Restoring Windows Backup Sets
Topic Last Modified: 2006-08-17
A Windows backup set contains a server's unique operating system data and configuration information. You typically restore this data using the "rebuild a server" recovery method. When you restore a Windows backup set to a server, you restore critical operating system files and registry information from the original server. When you restore the original server's registry, you also restore the original computer name and return the server to its original domain with a computer account that matches the System ID in Active Directory® directory service. For Exchange Setup to complete successfully when run in Disaster Recovery mode, Setup relies on some of the unique configuration information included in the Windows backup set (such as the registry, the Internet Information Services (IIS) metabase, and so on).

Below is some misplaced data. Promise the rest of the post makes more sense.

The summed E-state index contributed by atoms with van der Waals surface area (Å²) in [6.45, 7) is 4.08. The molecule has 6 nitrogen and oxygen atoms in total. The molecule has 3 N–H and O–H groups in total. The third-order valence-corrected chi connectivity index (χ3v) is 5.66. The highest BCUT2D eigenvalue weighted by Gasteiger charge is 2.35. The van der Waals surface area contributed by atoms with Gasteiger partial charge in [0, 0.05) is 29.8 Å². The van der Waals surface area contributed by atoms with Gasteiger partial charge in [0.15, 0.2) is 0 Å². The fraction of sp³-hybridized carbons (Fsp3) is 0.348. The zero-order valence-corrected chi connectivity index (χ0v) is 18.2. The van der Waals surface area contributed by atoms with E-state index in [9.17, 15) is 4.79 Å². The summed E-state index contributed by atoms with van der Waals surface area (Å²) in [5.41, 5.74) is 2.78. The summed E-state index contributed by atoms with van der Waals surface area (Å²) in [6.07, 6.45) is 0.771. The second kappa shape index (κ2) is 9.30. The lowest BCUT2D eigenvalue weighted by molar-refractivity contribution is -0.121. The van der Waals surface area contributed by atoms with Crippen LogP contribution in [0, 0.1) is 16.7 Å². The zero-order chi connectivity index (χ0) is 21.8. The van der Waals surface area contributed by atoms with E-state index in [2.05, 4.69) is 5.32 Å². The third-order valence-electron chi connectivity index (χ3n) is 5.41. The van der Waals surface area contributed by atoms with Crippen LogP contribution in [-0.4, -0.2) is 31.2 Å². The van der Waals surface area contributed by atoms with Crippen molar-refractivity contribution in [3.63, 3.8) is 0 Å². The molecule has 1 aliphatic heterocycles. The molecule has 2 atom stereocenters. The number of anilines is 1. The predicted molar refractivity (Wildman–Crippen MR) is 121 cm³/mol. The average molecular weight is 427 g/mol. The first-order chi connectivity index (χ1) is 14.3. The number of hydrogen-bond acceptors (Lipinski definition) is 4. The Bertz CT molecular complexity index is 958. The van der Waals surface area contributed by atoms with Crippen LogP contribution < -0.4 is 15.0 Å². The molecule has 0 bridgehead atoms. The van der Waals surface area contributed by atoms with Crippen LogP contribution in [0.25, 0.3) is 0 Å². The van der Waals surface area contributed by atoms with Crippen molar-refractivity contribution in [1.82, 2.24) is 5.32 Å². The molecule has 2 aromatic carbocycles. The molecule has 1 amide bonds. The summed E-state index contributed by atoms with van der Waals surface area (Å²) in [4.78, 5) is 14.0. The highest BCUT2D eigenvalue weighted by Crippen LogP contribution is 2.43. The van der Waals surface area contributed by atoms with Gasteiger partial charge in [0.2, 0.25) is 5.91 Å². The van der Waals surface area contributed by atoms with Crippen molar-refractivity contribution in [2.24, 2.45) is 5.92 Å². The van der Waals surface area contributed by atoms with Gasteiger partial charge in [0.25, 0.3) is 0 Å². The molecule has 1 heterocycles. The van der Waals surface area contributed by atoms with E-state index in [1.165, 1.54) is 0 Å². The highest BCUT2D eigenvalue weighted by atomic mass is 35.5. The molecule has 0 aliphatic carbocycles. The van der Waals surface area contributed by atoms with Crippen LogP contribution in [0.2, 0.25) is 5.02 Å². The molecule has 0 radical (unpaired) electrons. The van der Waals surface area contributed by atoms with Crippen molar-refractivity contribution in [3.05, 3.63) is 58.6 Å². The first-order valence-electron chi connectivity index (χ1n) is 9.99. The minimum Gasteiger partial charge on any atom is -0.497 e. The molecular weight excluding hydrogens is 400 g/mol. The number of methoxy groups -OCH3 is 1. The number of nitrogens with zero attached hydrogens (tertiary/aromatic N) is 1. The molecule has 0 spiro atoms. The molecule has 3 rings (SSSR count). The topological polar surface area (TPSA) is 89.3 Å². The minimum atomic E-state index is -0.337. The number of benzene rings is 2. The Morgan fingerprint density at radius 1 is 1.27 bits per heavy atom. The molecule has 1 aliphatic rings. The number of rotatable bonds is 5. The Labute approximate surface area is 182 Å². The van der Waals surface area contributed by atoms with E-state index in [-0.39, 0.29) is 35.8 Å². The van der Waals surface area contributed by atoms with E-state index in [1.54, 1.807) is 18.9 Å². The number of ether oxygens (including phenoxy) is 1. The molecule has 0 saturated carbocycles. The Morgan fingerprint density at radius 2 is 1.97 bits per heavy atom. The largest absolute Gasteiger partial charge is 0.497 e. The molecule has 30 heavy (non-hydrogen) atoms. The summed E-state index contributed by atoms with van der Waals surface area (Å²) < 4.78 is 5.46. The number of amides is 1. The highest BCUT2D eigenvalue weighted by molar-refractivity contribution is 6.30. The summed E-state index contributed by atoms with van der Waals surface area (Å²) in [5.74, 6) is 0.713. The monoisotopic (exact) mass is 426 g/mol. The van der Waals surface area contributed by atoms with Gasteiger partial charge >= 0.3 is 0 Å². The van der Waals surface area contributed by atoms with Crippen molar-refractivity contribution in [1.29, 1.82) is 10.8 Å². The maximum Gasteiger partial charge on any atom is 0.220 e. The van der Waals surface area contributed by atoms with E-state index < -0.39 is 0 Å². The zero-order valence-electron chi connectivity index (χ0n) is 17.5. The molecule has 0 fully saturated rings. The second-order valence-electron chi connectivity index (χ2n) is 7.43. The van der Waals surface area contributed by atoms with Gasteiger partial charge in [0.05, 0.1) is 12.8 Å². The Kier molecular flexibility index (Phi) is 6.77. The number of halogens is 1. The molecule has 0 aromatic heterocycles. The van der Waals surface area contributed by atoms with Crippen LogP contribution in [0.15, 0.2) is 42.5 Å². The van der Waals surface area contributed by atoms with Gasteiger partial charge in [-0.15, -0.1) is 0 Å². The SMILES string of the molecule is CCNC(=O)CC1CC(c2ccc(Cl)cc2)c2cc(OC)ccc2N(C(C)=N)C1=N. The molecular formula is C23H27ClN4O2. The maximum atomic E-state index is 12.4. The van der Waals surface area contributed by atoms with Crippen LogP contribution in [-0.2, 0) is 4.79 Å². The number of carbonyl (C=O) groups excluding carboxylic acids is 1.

For detailed instructions, see How to Restore a Windows Backup Set.
For information about how to create a Windows backup set, see Creating Windows Backup Sets.
|In general, the older your Windows backup set is, the more likely you are to experience problems that must be resolved before you can restore Exchange. Therefore, it is recommended that you create Windows backup sets regularly. For more information, see Creating Windows Backup Sets.|
Because of the dependencies among System State components, you cannot use Backup to back up or restore individual components comprising System State data, and when you restore System State data, any existing files in the destination will always be overwritten. However, you can recover the following data individually after you restore the System State data from a Windows or full computer backup to another location:
Windows Server 2003 registry files.
Windows Server 2003 boot files.
SYSVOL directory files.
Cluster database information files.
Note: You cannot restore the Active Directory services database, the Certificate Services database, and the COM+ Class registration database to another location.